A hand spear, sometimes known as a Hawaiian sling or a pole spear, is a long pole with a single or multi point tip at the end. They are a great choice for beginners, offering an easy way to get started with spearfishing. Not only are they cost-effective, but also compact and lightweight. Just aim well, and you can catch dinner.
Experienced spearos can also benefit from going back to basics. In some areas, hand spears aren’t just an option; they are often the only allowed tool for spearfishing. It provides a rewarding experience and teaches discipline and patience.
If you want to get your underwater hunting technique honed there is no better challenge.
When should you opt for a pole spear?
Pole spears are great for agility and flexibility, making your underwater hunts exciting.
They are perfect for when you’re skimming through shallow waters or if you require a rapid reload for your next shot. Handspears are also a great backup plan. In the unfortunate event of your speargun malfunctioning, a lightweight pole spear can be your lifesaver.
The core components of a pole spear:
- Elastic Band – The source of power for your pole spear, the rubber band, stretched and primed, is the force that propels your weapon.
- The Spear Tip – Situated at the very end of the pole spear.
- The Shaft – The body of your spear, the shaft typically measures between 4 to 10 feet in length. It can be crafted from materials like fiberglass, carbon fibre, aluminium, graphite, or wood.
Does the length of my pole spear matter?
Pole spears are available in 1.5m, 1.6m , 1.95m and 2m options. Longer pole spears are less easy to move underwater but can shoot a bit farther. If you’re aiming for smaller fish near rocks and caves, go for a shorter pole spear. If you’re heading to open water and want more range, choose a longer one.
For those new to polespearing a 1.5m pole is ideal in Australian waters.
What’s the best material for a pole spear: Aluminium vs. Fiberglass.
Like everything there are strengths and weaknesses in pole spear materials
- Carbon fiber: extremely fast and accurate. Carbon fiber is a fantastic choice for very advanced divers but it does come at a significant price
- Heavy Duty Alloy Salvimar 18mm Polespear – An extremely durable, hard hitting pole spear. Excellent for shooting heavy fish and game fish. Offers improved penetration. Moderate price point but an excellent option if you want your polespear to be used regularly. The Salvimar Pole 18mm polespear pictured below, includes a traditional straight shaft with barb setup which has excellent holding power and penetration. Ideal for species like: kingfish, trevally, cod, coral trout, emperor, snapper etc.
- Tube Alloy: Ocean Hunter Alloy Handspears
Extremely lightweight, fast and cost effective. This is generally where people start. The tube has a thin wall and as a result has minimal mass making it fast. Ideal for smaller flightier fish. The limitation is they are not particularly durable and will bend on larger fish. Ocean Hunter Alloy Handspears pictured below, include a stainless steel cluster head Ideal for sweep, luderick, small trevally, whiting, flathead etc.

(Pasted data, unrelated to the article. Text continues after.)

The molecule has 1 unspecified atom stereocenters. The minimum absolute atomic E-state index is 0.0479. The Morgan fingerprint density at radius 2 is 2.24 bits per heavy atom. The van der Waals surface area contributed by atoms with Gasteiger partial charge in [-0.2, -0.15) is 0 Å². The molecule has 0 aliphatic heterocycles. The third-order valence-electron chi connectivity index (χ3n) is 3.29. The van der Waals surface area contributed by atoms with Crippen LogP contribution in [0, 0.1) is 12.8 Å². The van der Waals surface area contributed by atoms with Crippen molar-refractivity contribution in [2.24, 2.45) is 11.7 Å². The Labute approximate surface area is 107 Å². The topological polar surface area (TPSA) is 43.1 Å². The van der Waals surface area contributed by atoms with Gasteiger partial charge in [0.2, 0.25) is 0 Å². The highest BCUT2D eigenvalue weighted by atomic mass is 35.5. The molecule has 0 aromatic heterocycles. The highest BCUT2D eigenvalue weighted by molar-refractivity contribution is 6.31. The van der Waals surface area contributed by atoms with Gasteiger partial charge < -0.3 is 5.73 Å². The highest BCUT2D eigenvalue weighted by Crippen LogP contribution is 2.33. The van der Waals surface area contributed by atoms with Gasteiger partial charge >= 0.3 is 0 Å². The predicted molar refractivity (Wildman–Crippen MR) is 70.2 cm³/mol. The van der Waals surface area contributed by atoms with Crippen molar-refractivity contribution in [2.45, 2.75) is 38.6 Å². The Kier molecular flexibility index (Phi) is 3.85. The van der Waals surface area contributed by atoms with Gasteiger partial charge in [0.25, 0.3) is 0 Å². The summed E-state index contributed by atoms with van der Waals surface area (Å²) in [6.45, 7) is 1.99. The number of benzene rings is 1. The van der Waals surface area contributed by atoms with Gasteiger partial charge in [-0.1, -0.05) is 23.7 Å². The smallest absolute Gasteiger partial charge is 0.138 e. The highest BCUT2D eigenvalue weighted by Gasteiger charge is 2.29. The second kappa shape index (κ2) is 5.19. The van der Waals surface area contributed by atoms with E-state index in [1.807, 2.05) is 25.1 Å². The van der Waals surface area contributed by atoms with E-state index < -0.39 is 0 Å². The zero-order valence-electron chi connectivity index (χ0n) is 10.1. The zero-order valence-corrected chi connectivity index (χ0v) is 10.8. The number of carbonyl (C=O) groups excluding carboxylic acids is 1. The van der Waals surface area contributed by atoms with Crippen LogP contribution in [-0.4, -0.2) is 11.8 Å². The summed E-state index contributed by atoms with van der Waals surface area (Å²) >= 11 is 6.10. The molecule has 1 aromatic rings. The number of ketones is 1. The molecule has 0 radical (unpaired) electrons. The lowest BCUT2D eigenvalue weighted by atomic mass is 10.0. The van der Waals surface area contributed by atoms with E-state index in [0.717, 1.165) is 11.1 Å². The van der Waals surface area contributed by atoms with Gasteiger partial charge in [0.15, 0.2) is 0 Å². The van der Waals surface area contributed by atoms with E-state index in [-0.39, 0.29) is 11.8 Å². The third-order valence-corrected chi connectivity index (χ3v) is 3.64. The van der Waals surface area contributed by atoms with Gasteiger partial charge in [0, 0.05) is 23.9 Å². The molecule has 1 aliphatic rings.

Many beginners prefer fiberglass pole spears because they’re sturdy and work well for spearfishing. They can handle a lot of use and you can catch plenty of fish with them. Ocean Hunter’s Fibreglass Hand Spears pictured below, are made of fiberglass and equipped with a replaceable 5-barb cluster head. It’s a solid pick for beginners in spearfishing, though it comes at a slightly higher cost than the previous option. It is available in both 2000mm and 1500mm versions, featuring stainless steel joining points and you can choose between either a red or yellow colour. This hand spear benefits from a durable and lightweight two-piece construction.
For more advanced pole spear diver’s, Salvimars 14mm pole spear pictured below is designed for fast-moving and flighty species where speed is more important than hitting power. The pole is built around a two-piece 14mm diameter custom made alloy spear. It is light, rigid and very fast. Perfect on Snapper, Bream, Tailor, Trevally and Coral Trout etc.
This hand spear features a well finished end cap for the band placement ensuring the band is protected and in line with the spear when loaded. The three-prong paralyser tip has excellent holding power compared with other pole spear style heads but remains fast due to its streamlined profile. As it hits the target the prongs splay outwards holding the fish. It’s an excellent system and once you try it you probably won’t go back to anything else.
What are the choices for pole spear tip?
There are several options available for pole spear tips.
- Cluster head – the most common type found in Australia consisting of around 5 6” tines with barbs on the end. This type of head is very versatile and is excelllent on slower mowing species such as flathead, flounder as well as Crayfish (where fishing rules allow it). More fish have been taken in Australia with this type of head than all others combined.